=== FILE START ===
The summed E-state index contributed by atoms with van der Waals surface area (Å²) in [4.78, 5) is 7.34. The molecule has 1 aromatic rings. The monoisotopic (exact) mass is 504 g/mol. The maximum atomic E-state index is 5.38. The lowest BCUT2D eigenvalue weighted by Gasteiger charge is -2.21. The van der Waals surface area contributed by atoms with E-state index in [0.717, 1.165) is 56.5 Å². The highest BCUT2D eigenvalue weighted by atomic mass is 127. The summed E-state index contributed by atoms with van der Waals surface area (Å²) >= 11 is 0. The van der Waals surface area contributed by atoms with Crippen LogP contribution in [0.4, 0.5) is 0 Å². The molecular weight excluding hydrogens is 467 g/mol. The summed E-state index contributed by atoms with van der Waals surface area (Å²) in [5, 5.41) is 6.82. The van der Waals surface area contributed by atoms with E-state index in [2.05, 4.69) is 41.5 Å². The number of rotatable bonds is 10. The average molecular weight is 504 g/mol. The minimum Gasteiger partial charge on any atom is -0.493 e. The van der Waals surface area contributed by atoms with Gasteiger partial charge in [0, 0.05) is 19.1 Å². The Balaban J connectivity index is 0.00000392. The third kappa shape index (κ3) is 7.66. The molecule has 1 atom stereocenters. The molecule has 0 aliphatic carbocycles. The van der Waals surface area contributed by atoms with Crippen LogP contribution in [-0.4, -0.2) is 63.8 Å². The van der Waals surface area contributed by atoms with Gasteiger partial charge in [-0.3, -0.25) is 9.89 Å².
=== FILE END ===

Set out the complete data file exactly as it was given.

The summed E-state index contributed by atoms with van der Waals surface area (Å²) in [4.78, 5) is 7.34. The molecule has 1 aromatic rings. The monoisotopic (exact) mass is 504 g/mol. The maximum atomic E-state index is 5.38. The lowest BCUT2D eigenvalue weighted by Gasteiger charge is -2.21. The van der Waals surface area contributed by atoms with E-state index in [0.717, 1.165) is 56.5 Å². The highest BCUT2D eigenvalue weighted by atomic mass is 127. The summed E-state index contributed by atoms with van der Waals surface area (Å²) >= 11 is 0. The van der Waals surface area contributed by atoms with Crippen LogP contribution in [0.4, 0.5) is 0 Å². The molecular weight excluding hydrogens is 467 g/mol. The summed E-state index contributed by atoms with van der Waals surface area (Å²) in [5, 5.41) is 6.82. The van der Waals surface area contributed by atoms with E-state index in [2.05, 4.69) is 41.5 Å². The number of rotatable bonds is 10. The average molecular weight is 504 g/mol. The minimum Gasteiger partial charge on any atom is -0.493 e. The van der Waals surface area contributed by atoms with Gasteiger partial charge in [0, 0.05) is 19.1 Å². The Balaban J connectivity index is 0.00000392. The third kappa shape index (κ3) is 7.66. The molecule has 1 atom stereocenters. The molecule has 0 aliphatic carbocycles. The van der Waals surface area contributed by atoms with Crippen LogP contribution in [-0.4, -0.2) is 63.8 Å². The van der Waals surface area contributed by atoms with Gasteiger partial charge in [-0.3, -0.25) is 9.89 Å².